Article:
The 1970s is another age of transition. Modernity finds itself struggling with its own liberation from the past. All the presumably dubious developments of the New Age movement–climacterics, astrology, miracle cures, auras–find a fresh popularity. However, this New Age is not new in any sense, for these alternative sciences were standard fare in the Renaissance.
While Pierce labours under the debilitating pall of melancholy, a medieval disease afflicting academics, in the picturesque New York State town of Blackbury Jambs, old Boney Rasmussen is after the secret for immortal life. Kraft’s only real friend, Boney is obsessed with using the resources of the Rasmussen Foundation to locate an object of exceptional value. A Holy Grail, a Philosopher’s Stone of sorts, it is also, perhaps, the one thing Pierce needs in order to tie his project together: an object that has maintained its magical virtue from the passing of one age to the other. It could be a powder, a crystal, a stone, a liquid–anything. But it could be anywhere–or everywhere.
While the premise of Love & Sleep sounds like it appeals to those interested in yet another Illuminati thriller of the Dan Brown tradition, Crowley’s mastery as a novelist sets him in a higher sphere. I rank him among the great literary novelists. His style is so rich and multi-layered, every scene and image finding layers of allegorical or symbolic meaning whether through coincidence, conjunction, or parallels with the sixteenth century, that you cannot read Love & Sleep fast, but contemplatively, tasting the implications of each sentence.
Life moves in the quiet rhythms of rural life. Any big, celestial revelations which mark the shocking but cheap ends of scenes in The DaVinci Code do not draw cries of exclamation in Love & Sleep, so much as produce smooth ripples on the surface. Crowley’s style is fluid, the dialogue realistic; how he captures the stilted feel of real conversations is a magic in itself. I cannot fathom his process of plotting these books or how he plans them at all, but somehow, every note is there, each scene a verse of poetry.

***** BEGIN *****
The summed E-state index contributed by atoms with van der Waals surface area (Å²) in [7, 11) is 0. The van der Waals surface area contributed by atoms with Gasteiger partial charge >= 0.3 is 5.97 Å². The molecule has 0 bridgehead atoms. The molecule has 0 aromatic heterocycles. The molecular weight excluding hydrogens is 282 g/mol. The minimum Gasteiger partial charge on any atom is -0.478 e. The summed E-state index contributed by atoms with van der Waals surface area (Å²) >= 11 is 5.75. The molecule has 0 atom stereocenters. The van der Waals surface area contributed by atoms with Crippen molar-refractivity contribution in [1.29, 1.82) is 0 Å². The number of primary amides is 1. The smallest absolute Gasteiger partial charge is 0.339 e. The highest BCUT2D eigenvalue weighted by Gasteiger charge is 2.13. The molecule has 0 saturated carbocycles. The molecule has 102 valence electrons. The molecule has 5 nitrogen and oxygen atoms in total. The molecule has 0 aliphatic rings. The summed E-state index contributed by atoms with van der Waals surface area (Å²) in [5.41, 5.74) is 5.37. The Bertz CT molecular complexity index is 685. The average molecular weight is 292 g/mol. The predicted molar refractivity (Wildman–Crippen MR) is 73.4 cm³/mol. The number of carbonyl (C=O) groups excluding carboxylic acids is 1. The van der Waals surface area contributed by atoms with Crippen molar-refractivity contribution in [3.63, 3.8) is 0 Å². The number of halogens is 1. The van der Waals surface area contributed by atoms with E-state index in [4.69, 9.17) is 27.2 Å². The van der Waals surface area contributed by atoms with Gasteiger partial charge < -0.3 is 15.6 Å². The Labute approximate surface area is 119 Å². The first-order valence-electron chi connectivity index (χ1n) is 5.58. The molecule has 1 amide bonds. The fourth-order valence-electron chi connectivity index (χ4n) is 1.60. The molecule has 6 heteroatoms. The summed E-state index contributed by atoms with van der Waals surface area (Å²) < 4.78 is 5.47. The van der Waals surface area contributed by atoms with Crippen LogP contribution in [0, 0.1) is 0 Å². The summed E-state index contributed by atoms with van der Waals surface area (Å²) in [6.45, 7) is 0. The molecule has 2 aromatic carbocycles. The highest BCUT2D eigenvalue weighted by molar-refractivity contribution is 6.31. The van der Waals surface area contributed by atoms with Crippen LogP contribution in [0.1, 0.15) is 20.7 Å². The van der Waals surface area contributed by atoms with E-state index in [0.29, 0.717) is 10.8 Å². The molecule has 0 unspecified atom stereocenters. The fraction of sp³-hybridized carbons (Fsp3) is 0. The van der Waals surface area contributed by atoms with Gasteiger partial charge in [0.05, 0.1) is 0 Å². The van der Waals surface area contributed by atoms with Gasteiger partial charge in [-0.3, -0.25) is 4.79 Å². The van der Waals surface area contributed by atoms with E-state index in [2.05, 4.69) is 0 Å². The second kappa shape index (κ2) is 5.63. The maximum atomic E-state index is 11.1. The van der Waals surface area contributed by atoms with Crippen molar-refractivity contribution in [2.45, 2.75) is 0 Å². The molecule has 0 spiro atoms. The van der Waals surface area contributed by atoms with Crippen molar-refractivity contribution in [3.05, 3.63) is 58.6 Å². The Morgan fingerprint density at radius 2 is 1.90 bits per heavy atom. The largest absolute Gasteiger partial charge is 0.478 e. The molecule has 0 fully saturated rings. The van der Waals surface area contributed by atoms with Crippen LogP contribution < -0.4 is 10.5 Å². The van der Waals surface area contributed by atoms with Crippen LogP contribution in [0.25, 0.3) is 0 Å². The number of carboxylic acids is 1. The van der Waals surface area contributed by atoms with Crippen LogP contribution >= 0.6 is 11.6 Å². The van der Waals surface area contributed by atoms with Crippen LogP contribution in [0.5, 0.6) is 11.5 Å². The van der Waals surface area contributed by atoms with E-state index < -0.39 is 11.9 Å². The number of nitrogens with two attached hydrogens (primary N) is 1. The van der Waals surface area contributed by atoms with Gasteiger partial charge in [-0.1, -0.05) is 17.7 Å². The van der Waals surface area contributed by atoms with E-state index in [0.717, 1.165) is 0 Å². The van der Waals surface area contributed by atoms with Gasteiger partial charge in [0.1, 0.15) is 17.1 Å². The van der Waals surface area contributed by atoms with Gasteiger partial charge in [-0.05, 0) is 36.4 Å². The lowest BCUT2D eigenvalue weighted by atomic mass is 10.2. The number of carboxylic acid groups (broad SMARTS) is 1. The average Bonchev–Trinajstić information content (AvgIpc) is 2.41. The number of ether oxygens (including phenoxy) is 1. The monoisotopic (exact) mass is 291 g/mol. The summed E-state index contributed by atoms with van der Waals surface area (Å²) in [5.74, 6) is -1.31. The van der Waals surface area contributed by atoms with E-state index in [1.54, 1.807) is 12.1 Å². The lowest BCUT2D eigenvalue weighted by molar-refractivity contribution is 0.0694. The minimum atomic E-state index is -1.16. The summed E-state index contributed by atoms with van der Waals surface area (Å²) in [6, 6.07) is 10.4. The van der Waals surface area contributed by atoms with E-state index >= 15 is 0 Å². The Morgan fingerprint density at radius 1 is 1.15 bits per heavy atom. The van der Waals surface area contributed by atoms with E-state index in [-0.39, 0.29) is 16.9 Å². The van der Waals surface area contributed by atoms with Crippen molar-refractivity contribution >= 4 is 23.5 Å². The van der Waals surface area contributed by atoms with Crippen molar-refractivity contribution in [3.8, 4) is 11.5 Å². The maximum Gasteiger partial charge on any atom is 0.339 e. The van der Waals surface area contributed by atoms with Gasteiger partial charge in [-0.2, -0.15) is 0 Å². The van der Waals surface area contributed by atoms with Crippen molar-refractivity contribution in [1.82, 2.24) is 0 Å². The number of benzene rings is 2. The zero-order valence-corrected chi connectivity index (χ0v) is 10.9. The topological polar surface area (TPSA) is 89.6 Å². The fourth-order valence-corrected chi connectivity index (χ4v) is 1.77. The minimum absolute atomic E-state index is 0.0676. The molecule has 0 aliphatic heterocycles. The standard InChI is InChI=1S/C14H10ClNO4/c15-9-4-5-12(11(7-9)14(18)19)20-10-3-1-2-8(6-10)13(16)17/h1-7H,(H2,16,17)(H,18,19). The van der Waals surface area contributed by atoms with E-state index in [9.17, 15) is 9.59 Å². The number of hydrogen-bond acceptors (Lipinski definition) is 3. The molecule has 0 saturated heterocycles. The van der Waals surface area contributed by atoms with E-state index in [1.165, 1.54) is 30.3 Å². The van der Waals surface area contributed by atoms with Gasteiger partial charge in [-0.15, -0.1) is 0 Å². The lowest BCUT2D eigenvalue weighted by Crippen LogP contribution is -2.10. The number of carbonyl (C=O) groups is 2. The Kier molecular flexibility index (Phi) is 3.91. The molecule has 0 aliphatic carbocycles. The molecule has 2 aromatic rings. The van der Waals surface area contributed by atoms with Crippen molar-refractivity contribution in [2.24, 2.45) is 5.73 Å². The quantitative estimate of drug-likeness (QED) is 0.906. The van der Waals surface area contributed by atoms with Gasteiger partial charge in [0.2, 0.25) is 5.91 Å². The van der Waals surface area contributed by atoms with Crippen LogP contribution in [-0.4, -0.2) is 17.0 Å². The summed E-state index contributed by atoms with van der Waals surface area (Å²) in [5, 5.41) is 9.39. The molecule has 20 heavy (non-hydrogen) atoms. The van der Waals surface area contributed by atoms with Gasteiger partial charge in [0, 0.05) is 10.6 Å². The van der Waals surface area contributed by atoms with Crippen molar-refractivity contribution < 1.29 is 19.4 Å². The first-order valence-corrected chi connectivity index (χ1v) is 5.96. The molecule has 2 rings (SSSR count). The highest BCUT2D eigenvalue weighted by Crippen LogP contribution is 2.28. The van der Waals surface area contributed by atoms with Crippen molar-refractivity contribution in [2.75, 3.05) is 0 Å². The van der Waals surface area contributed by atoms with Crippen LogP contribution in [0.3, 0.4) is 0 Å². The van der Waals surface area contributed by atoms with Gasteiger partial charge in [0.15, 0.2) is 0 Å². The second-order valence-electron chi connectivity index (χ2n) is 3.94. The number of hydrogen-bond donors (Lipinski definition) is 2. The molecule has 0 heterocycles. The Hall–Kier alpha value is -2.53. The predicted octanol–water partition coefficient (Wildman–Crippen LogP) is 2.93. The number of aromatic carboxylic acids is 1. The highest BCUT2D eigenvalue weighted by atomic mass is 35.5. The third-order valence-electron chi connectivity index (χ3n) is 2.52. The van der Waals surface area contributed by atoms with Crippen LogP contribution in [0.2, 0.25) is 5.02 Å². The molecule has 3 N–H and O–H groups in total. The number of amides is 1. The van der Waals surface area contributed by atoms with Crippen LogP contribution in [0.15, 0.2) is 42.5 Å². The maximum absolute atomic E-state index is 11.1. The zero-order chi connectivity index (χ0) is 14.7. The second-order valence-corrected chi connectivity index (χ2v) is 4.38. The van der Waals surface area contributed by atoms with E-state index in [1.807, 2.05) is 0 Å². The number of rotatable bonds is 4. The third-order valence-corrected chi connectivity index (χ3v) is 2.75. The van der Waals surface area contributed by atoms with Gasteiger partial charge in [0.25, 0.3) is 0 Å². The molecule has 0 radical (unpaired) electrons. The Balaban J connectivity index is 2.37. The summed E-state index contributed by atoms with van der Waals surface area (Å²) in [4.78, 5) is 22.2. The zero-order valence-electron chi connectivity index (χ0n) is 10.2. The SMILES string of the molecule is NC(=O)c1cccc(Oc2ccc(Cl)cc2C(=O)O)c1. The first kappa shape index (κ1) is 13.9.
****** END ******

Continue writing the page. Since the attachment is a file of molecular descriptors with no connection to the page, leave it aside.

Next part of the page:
I find myself nodding in recognition at all the things the characters notice in their world, things as ordinary as the pink bubblegum medicine Rosie Rasmussen gives her daughter Sam to cure her earache and the joy of what it’s like to sit in bed and pull down an encyclopedia on magical phenomena to read an entry on werewolves. Pierce takes such a book down when he was young, called A Dictionary of Deities, Devils and Daemons of Mankind, by Alexis Payne de St.-Phalle. (Whose name, by the way, is hilarious.) For me, this book was The Sorcerer’s Companion: A Guide to the Magical Worlds of Harry Potter. While the latter book led me to an interest in the Philosopher’s Stone, and then eventually to my novel Intelligence, Pierce’s Dictionary leads him to discover the land of Aegypt. And I think that John Crowley’s Aegypt sequence will form the inspiration for my Master’s thesis.
Love & Sleep is impossible to faithfully sum up in so short a space, but I have done the best I can to explain how astonishing it is. It goes far beyond typical historical fantasy, into the realms of magic realism and literary fiction, yet it never drops the ball on historical fantasy. Aegypt shows how ‘Fallen’ modern humanity can nonetheless glimpse another world that once existed, a world entirely separate from our own shopping mall-ridden, consumerist, parking lot-favouring, entertaining-ourselves-to-death, hyperreal, media-saturated society, a world that was just as much of a fluke as ours is today, to gently paraphrase Brian Attebery. John Crowley weaves a story that stands apart from every other novel I know, accomplishing what many writers of the fantastic have only attempted to do: he shows the mythic resonances of our own twenty-first century lives.